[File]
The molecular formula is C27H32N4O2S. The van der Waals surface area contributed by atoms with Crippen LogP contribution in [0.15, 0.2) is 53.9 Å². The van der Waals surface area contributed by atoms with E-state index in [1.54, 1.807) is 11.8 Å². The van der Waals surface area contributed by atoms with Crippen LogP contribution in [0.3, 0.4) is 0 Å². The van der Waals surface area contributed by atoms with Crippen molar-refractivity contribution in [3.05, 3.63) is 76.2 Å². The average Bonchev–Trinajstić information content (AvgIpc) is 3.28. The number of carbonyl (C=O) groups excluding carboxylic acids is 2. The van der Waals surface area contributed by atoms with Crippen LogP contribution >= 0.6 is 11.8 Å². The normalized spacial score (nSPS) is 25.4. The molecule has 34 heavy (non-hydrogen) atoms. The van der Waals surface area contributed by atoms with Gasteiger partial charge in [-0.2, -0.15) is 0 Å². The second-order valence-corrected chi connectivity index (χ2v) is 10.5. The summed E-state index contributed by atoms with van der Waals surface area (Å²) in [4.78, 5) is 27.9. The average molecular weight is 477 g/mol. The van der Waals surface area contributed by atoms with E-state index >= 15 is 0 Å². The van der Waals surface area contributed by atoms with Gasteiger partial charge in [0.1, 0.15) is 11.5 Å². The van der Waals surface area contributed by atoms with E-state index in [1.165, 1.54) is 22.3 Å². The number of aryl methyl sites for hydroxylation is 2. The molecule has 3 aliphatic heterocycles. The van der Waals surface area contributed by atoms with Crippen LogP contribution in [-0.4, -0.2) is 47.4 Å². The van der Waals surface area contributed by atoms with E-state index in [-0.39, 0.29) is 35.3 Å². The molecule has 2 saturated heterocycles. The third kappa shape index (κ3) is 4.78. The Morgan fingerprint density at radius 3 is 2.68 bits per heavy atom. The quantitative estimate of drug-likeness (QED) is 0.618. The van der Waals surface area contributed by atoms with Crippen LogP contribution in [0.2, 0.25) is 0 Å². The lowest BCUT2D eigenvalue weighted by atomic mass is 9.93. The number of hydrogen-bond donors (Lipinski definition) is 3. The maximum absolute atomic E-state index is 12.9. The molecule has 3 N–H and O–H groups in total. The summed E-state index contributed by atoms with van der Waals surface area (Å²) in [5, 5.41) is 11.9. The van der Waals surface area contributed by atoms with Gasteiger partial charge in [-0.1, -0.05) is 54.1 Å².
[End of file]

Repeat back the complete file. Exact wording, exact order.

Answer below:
The molecular formula is C27H32N4O2S. The van der Waals surface area contributed by atoms with Crippen LogP contribution in [0.15, 0.2) is 53.9 Å². The van der Waals surface area contributed by atoms with E-state index in [1.54, 1.807) is 11.8 Å². The van der Waals surface area contributed by atoms with Crippen LogP contribution in [0.3, 0.4) is 0 Å². The van der Waals surface area contributed by atoms with Crippen molar-refractivity contribution in [3.05, 3.63) is 76.2 Å². The average Bonchev–Trinajstić information content (AvgIpc) is 3.28. The number of carbonyl (C=O) groups excluding carboxylic acids is 2. The van der Waals surface area contributed by atoms with Crippen LogP contribution >= 0.6 is 11.8 Å². The normalized spacial score (nSPS) is 25.4. The molecule has 34 heavy (non-hydrogen) atoms. The van der Waals surface area contributed by atoms with Gasteiger partial charge in [-0.2, -0.15) is 0 Å². The second-order valence-corrected chi connectivity index (χ2v) is 10.5. The summed E-state index contributed by atoms with van der Waals surface area (Å²) in [4.78, 5) is 27.9. The average molecular weight is 477 g/mol. The van der Waals surface area contributed by atoms with E-state index >= 15 is 0 Å². The van der Waals surface area contributed by atoms with Gasteiger partial charge in [0.1, 0.15) is 11.5 Å². The van der Waals surface area contributed by atoms with E-state index in [1.165, 1.54) is 22.3 Å². The number of aryl methyl sites for hydroxylation is 2. The molecule has 3 aliphatic heterocycles. The van der Waals surface area contributed by atoms with Crippen LogP contribution in [-0.4, -0.2) is 47.4 Å². The van der Waals surface area contributed by atoms with E-state index in [-0.39, 0.29) is 35.3 Å². The molecule has 2 saturated heterocycles. The third kappa shape index (κ3) is 4.78. The Morgan fingerprint density at radius 3 is 2.68 bits per heavy atom. The quantitative estimate of drug-likeness (QED) is 0.618. The van der Waals surface area contributed by atoms with Crippen LogP contribution in [0.2, 0.25) is 0 Å². The lowest BCUT2D eigenvalue weighted by atomic mass is 9.93. The number of hydrogen-bond donors (Lipinski definition) is 3. The maximum absolute atomic E-state index is 12.9. The molecule has 3 N–H and O–H groups in total. The summed E-state index contributed by atoms with van der Waals surface area (Å²) in [5, 5.41) is 11.9. The van der Waals surface area contributed by atoms with Gasteiger partial charge in [-0.1, -0.05) is 54.1 Å².